Hi Jane and All,

For any who use Amazon as a primary vendor, or any vendor for that
matter, JTacq
freeware <http://www.jtdata.com/jtacq.html> will make your workflow very
smooth and can save you a ton of money.  This may sound too good to be
true, but it's not.

Full Disclosure:
I have worked with Jim Taylor, the developer of JTacq, for more than 15
years. He worked for ATS while his wife was getting her degree, and he
still does contract work for us. I also, regularly, make recommendations on
JTacq features.

JTacq began with Jim creating an automated holdings search of our local
Horizon System and grew from there. JTacq was doing federated searches
before anyone. Since then it has grown into a mature collection
development/purchasing application. And, yes, it is free.

Here is what our workflow looks like with an Amazon Order.

   1. Type ISBN into search box and hit Enter. JTacq will pull a title
   record from the Amazon database. Repeat searching until you work through
   the pile/list. (or import spreadsheet title list, or import file of MARC
   records)
   2. Hit the "Holdings" button to determine if you already own the title
   3. Batch delete any duplicate titles you do not want to order
   4. Hit the "GetData" button. JTacq then does a federated search of any
   vendors you purchase from. e.g. B&T, YBP, EBSCO, Amazon, Amazon Used,
   ABEBooks, etc.
   5. Check the retrieved offers, decide who to order from based on
   cheapest vendor, and move them into order bins/files
   6. Apply order data and item record data either as a batch or one title
   at a time to the bin of titles you are ordering. (This includes coded
   Evergreen data like shelving location, budget code, price, owning library,
   etc. I create "Copy Profiles" that lets me apply all this data in one
   fell swoop. It will later be used to generate a 962 field which Evergreen
   will use to populate the Purchase Order.)
   7. From the Offers Screen, click the "Cart" button, then the "Amazon Cart"
   button. This will place your order into the Amazon cart.
   8. Follow the typical Amazon checkout routine.
   9. Return to main screen and click the "Get MARC Records" button
   10. Chose the appropriate bin/file and click "Get MARC". JTacq will then
   pull bib records from OCLC or from another Z39.50 database.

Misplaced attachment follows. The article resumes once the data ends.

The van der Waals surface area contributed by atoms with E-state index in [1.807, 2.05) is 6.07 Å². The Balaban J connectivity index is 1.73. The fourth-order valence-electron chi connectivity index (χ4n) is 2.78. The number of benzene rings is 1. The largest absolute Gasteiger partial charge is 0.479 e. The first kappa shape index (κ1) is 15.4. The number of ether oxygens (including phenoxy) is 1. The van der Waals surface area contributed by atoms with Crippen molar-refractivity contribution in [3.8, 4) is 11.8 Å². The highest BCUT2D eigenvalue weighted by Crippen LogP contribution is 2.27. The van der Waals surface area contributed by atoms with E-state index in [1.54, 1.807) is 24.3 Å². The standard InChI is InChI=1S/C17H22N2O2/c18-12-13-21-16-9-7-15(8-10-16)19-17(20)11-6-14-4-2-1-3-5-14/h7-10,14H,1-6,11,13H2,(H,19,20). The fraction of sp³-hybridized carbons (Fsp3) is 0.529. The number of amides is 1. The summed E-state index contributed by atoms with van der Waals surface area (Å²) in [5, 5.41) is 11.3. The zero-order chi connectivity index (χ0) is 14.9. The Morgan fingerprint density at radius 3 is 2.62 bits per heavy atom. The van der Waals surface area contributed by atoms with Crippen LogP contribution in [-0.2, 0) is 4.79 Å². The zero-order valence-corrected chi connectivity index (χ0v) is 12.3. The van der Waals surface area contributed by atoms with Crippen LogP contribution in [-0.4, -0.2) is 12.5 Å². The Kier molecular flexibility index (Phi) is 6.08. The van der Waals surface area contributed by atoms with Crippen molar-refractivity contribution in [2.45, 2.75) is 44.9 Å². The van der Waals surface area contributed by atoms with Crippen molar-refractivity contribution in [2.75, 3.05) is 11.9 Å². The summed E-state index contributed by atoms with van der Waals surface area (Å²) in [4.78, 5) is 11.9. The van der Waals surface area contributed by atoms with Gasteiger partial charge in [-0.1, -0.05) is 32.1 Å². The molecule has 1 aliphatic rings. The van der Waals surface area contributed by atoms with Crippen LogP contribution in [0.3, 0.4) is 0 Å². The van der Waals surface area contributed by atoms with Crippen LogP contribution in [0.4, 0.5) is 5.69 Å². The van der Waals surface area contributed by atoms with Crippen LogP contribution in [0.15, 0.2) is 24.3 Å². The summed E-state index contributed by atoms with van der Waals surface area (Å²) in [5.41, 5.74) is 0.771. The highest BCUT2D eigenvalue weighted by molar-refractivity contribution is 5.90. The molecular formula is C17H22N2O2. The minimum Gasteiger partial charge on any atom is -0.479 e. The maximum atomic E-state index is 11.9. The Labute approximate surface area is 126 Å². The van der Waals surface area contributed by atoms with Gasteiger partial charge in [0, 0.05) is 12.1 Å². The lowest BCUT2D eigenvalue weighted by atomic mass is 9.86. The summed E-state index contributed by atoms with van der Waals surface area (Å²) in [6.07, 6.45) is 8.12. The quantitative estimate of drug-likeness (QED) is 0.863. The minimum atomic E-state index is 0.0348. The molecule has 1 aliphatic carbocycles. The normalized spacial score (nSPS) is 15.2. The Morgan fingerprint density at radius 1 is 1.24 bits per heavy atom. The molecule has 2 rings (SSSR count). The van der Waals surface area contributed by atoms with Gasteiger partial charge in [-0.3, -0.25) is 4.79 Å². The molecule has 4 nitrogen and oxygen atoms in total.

11. Delete the unwanted records records retrieved, e.g. the electronic
   records, German, French, Italian, U.K., etc
   12. Edit the finalized list of bib records. There are several tools
   JTacq provides to batch change/delete data. (very powerful, very cool)
   13. Apply the 962 fields to all bib records with one keystroke. Here is
   an example of what one looks like:   =962  \\$aGN799.A8 H37
   2014$dFirm$tBOOK$lStacks$bBSPHD$oATS-KY$c1$p203.11
   14. When all bib records have been edited click "Export to MARC". All of
   your permanent bib records will be place in a file, that you designate, so
   that they can be imported into Evergreen.
   15. Exit out to the finished bin and delete all the titles you have
   purchased. That's the end of the JTacq process.

On the Evergreen side:

   1. Click "Load MARC Order Records"
   2. Enter the appropriate data to the Upload screen
   3. Click the "Browse" button in the File to Upload text box
   4. Select the correct file
   5. Click the "Upload" button

This results in your fully populated Purchase order being created, your
permanent MARC record being created, and your fully populated item records
being created. This makes the receiving process very, very fast. When the
volumes come in, labels are printed and they are usually out the door
within a day or two.

Truthfully getting everything set up can be daunting. But once it is all in
place, it is *so* worth the effort. Getting the Evergreen parameters
defined took some mental energy. But that was a onetime deal. Setting up
parameters for every vendor you order from could be a little tedious. On
the JTacq side Jim will help you make all the necessary connections. In my
opinion, Jim is the most service oriented person you will ever meet. If you
need help, you can count on him; usually the same day.

Am I prejudiced? Maybe a little. But I know for a fact that we are able to
"average" better than a 30% discount on our purchases, because we are able
to tell at a glance who has the cheapest cost ... and yes we do buy used
books to keep cost minimized on our rapidly shrinking book budget.
Happy purchasing,

Don

On Thu, Oct 13, 2016 at 5:22 PM, Jane Sandberg <sand...@linnbenton.edu>
wrote:

> Hi colleagues,
>
> We're thinking about how we want to approach on-order records from
> Amazon, and wanted to know how you approached this in your own
> libraries.  We had a few ideas:
>
> 1) Just wait on creating POs until the Amazon orders actually arrive.
> This doesn't give patrons the chance to put holds on items before they
> are received.
>
> 2) Just type out the brief order records when the order is placed,
> which seems time consuming.
>
> 3) Also when the order is placed, use the Acquisitions MARC Federated
> Search, and if nothing shows up, then type the brief order records,
> which also seems time consuming.
>
> 4) Be sad that the chopac Amazon2Marc converter went away [1]
>
> How do y'all handle this?  I'm particularly interested in hearing
> about how your workflow works for your cataloging/acquisitions staff
> and how it looks to patrons using the catalog.
>
> Thanks in advance,
>
>   -Jane
>
>
> [1] http://web.archive.org/web/20160319050314/http://chopac.
> org/az2marc_goodbye.html
>
> --
> Jane Sandberg
> Electronic Resources Librarian
> Linn-Benton Community College
> sand...@linnbenton.edu / 541-917-4655
> Pronouns: she/her/hers or they/them/theirs
>



-- 
Don Butterworth
Collection Management Librarian /
Faculty Associate
B.L. Fisher Library
Asbury Theological Seminary
don.butterwo...@asburyseminary.edu
(859) 858-2227

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